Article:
With fall just around the corner there are certainly many things to look forward to in Southeast Alaska. I enjoy fall because of hunting season, it’s a great time to take fish on a fly rod, and it reminds me to start planning for ski and hockey season. Fall is also a great time to prepare your home for the winter months and to get caught up on yearly maintenance items. This will be a two part series – Part I (in the August issue) focused on the home’s exterior maintenance items and when they should be completed. This month’s focus is on interior maintenance around the home. Next month, Part III will cover the mechanical systems of a home and the maintenance involved with those items.
Home maintenance will increase the life of your home as well as keep it healthy for all residents. With exterior maintenance I start at the top of the home and work my way down, I use the opposite approach with interior maintenance; I start at the bottom and work my way up. The lowest point and sometimes the most problematic spot in a home is the crawlspace. If your home does not have a crawlspace then you are already ahead of the game. However, a lot of homes have crawlspaces. Check the crawlspace for standing water on the ground. If there is standing water check to see if the sump pump is working. If it is not working or there is not one present, look into getting the sump pump fixed, replaced, or installed. A vapor barrier must be present on the ground of the crawlspace to keep unwanted moisture out of the home. A vapor barrier must be sealed properly for it to be effective in keeping moisture out of the home. Lastly, check the structure and joists to see that everything is dry. If you have a basement, it’s important to check it in much the same way. Inspect the entire space for any moisture issues.
Moving up to the main parts of the home it is usually good to check areas that have water sources in them, such as kitchens, bathrooms, and laundry rooms. Check under sinks, around toilets, and around shower tub surrounds for signs of any damage. If you find any damage, find the source and what caused the damage. While in the bathrooms check and clean the bathroom fan grill. The fan should be able to hold two-ply toilet paper to the grill when it is functioning properly. When in the kitchen don’t forget to check under the refrigerator and the icemaker supply line. It is also wise to clean or replace the grills of your kitchen hood vent. Checking and cleaning the items in the kitchen and bathroom really don’t take much time. If they are performed twice a year, any problems that are found can usually be fixed reasonably. Under all sinks throughout the home, check the supply water lines and replace them with braided stainless steel hoses. It’s also important to be aware of what is stored under your sink. I have often noticed a lot of potentially hazardous chemicals stored there and I would prefer to see those materials stored outside of the home or disposed of properly all together.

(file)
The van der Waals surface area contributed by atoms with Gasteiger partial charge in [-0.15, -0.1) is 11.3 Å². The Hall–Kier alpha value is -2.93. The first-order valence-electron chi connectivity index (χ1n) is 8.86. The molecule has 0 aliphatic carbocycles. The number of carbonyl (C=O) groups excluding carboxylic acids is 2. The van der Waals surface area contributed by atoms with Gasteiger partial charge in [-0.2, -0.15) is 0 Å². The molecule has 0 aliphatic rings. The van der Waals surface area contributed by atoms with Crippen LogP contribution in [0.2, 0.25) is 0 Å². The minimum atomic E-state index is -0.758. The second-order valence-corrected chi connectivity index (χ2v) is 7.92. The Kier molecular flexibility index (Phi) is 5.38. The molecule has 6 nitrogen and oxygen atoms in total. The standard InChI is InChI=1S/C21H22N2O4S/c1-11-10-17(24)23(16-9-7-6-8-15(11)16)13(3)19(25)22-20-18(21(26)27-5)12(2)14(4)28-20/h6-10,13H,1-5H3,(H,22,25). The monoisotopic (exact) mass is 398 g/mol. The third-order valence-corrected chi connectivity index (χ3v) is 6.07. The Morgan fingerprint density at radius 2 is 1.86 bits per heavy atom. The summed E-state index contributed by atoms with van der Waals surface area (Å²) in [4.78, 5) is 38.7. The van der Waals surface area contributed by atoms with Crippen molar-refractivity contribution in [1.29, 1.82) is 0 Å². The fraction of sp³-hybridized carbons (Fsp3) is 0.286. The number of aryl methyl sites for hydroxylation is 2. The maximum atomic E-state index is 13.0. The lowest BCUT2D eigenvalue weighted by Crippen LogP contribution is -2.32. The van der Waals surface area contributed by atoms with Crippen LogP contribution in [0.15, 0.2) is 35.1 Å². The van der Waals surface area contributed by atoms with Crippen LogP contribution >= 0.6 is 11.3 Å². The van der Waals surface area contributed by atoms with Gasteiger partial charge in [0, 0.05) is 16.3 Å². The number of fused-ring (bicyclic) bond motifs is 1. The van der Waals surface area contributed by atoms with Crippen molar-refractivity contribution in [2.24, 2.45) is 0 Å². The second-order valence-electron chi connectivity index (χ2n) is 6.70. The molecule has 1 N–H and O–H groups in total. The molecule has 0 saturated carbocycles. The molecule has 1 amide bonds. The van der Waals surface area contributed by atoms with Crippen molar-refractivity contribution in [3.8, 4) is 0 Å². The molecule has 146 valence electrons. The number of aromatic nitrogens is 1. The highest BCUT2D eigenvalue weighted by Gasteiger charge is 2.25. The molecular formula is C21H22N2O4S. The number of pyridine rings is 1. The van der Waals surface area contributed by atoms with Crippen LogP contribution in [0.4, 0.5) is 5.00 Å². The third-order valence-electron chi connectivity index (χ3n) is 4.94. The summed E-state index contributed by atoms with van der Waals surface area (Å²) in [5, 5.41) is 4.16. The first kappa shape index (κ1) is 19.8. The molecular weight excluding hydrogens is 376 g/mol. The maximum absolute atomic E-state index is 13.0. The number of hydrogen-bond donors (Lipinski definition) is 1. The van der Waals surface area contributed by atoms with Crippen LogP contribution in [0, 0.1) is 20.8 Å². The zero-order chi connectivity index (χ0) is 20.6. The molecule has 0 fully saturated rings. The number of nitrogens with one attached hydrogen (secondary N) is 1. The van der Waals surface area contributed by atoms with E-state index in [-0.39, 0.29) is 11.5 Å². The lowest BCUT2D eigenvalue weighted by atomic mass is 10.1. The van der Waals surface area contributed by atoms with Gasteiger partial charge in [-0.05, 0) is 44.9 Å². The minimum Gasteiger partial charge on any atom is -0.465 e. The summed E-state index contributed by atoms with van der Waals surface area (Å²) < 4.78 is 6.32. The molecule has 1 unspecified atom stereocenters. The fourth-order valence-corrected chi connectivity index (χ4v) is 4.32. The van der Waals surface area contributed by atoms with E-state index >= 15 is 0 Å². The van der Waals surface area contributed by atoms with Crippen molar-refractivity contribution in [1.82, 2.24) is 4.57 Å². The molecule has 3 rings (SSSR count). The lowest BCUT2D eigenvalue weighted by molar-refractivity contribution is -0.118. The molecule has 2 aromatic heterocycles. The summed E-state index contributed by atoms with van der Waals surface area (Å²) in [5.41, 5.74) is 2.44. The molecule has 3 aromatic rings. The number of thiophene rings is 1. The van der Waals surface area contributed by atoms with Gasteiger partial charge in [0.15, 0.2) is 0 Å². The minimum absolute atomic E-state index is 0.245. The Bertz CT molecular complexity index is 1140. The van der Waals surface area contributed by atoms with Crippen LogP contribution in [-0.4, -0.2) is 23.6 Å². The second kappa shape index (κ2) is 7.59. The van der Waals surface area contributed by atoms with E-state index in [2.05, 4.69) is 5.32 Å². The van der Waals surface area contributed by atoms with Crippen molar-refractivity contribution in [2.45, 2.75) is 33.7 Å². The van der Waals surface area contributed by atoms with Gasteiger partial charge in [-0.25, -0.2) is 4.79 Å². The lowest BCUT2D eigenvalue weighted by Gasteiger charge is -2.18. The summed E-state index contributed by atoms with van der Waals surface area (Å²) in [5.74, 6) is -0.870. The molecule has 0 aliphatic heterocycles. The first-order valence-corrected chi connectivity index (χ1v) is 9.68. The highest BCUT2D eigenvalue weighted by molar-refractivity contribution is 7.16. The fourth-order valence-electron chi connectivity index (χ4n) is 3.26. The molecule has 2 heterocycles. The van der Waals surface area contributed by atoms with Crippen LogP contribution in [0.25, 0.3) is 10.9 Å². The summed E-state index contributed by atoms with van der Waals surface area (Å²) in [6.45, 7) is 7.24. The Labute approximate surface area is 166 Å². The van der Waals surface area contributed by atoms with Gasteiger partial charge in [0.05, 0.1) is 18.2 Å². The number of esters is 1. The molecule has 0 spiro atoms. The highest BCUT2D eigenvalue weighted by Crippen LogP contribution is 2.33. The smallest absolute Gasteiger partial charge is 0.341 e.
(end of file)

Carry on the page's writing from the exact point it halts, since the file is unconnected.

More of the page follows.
Some time should be spent in the laundry room. Check the supply lines to the washer. The supply line hoses are a place that commonly fail in a home and can cause thousands of dollars of damage. These hoses, like the bathroom hoses, should be the braided stainless steel hoses. The shutoff valves to the hoses should be functioning properly as well. Check the vent to the dryer to make sure it is clean of lint buildup and that it’s sealed and ducted to the exterior of the home. If a dryer vent is not ducted to the exterior it will release gallons of water as a vapor into the air of your home each day. Some of the miscellaneous items to check are the garage and windows of the house from the interior, since we have already checked the exterior. If the garage is attached to the home treat it like the home and make sure that all potentially hazardous items are stored properly or disposed of completely. Check for any water damage throughout garage. Check all the windows for signs of water intrusion and see if they are functioning correctly.
One of the last areas to check is the attic. Most of the attic can be checked from the access but sometimes it is wise to check all the under decking of the roof for signs of moisture if the roof is questionable. Not all water-damaged areas of an attic are caused by roof failures or problems. Moisture can also find its way through the home and into the attic in vapor form and condense on the underside of a cool roof deck in colder temperatures. This condensation can happen on a daily basis if the home humidity level is high enough and the roof deck is at dew point temperature. Another thing to check in the attic is any vent ducting run through the attic. Make sure all ducting is sealed correctly and vented to the exterior. It will also be easy to see the insulation in the attic and if the insulation is in place or if it’s time to add more. Set aside a rainy day in early fall to complete your indoor maintenance as most of these maintenance items usually only take a day or possibly a weekend to accomplish. Next month, I will provide a checklist for all the mechanical systems maintenance to help you maintain a healthy, safe, and durable home.
Greg Stopher has over 16 years of experience in the construction field and earned a degree in Construction Technologies from the University of Alaska Southeast. His company, Stopher Construction, LLC, is a general contracting company specializing in remodeling, custom finishes, additions and new home construction projects. He can be reached at 907-321-2350.